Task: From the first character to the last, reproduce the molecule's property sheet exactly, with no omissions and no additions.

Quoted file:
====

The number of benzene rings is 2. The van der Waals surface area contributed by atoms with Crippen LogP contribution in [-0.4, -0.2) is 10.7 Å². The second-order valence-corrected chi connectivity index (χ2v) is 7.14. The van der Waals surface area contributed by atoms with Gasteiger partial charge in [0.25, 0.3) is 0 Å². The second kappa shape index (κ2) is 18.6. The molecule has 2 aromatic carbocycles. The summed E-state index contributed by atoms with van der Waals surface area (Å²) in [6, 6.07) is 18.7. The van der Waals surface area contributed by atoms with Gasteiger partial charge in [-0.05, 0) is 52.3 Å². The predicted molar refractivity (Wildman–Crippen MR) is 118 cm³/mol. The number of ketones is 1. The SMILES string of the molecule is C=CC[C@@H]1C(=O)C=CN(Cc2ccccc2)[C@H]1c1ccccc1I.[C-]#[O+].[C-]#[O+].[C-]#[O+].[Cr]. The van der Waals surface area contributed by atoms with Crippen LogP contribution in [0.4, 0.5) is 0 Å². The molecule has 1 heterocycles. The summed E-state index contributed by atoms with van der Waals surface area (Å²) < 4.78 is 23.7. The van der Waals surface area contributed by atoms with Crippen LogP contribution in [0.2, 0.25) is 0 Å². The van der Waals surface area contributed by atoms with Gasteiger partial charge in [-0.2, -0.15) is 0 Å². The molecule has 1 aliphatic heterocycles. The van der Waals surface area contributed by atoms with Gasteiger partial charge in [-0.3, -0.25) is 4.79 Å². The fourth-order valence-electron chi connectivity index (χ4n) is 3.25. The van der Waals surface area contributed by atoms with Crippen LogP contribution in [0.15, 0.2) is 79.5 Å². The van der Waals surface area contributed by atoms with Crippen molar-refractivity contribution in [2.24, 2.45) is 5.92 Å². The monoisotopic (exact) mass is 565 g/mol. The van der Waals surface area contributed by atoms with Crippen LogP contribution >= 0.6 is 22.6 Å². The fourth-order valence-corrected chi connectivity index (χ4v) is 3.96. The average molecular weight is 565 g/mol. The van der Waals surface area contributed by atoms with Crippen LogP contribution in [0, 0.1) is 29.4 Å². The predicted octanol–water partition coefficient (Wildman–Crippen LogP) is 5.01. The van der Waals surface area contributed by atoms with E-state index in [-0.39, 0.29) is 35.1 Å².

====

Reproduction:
The number of benzene rings is 2. The van der Waals surface area contributed by atoms with Crippen LogP contribution in [-0.4, -0.2) is 10.7 Å². The second-order valence-corrected chi connectivity index (χ2v) is 7.14. The van der Waals surface area contributed by atoms with Gasteiger partial charge in [0.25, 0.3) is 0 Å². The second kappa shape index (κ2) is 18.6. The molecule has 2 aromatic carbocycles. The summed E-state index contributed by atoms with van der Waals surface area (Å²) in [6, 6.07) is 18.7. The van der Waals surface area contributed by atoms with Gasteiger partial charge in [-0.05, 0) is 52.3 Å². The predicted molar refractivity (Wildman–Crippen MR) is 118 cm³/mol. The number of ketones is 1. The SMILES string of the molecule is C=CC[C@@H]1C(=O)C=CN(Cc2ccccc2)[C@H]1c1ccccc1I.[C-]#[O+].[C-]#[O+].[C-]#[O+].[Cr]. The van der Waals surface area contributed by atoms with Crippen LogP contribution in [0.4, 0.5) is 0 Å². The molecule has 1 heterocycles. The summed E-state index contributed by atoms with van der Waals surface area (Å²) < 4.78 is 23.7. The van der Waals surface area contributed by atoms with Crippen LogP contribution in [0.2, 0.25) is 0 Å². The van der Waals surface area contributed by atoms with Gasteiger partial charge in [-0.2, -0.15) is 0 Å². The molecule has 1 aliphatic heterocycles. The van der Waals surface area contributed by atoms with Gasteiger partial charge in [-0.3, -0.25) is 4.79 Å². The fourth-order valence-electron chi connectivity index (χ4n) is 3.25. The van der Waals surface area contributed by atoms with Crippen LogP contribution in [0.15, 0.2) is 79.5 Å². The van der Waals surface area contributed by atoms with Crippen molar-refractivity contribution in [2.24, 2.45) is 5.92 Å². The monoisotopic (exact) mass is 565 g/mol. The van der Waals surface area contributed by atoms with Crippen LogP contribution >= 0.6 is 22.6 Å². The fourth-order valence-corrected chi connectivity index (χ4v) is 3.96. The average molecular weight is 565 g/mol. The van der Waals surface area contributed by atoms with Crippen LogP contribution in [0, 0.1) is 29.4 Å². The predicted octanol–water partition coefficient (Wildman–Crippen LogP) is 5.01. The van der Waals surface area contributed by atoms with E-state index in [-0.39, 0.29) is 35.1 Å².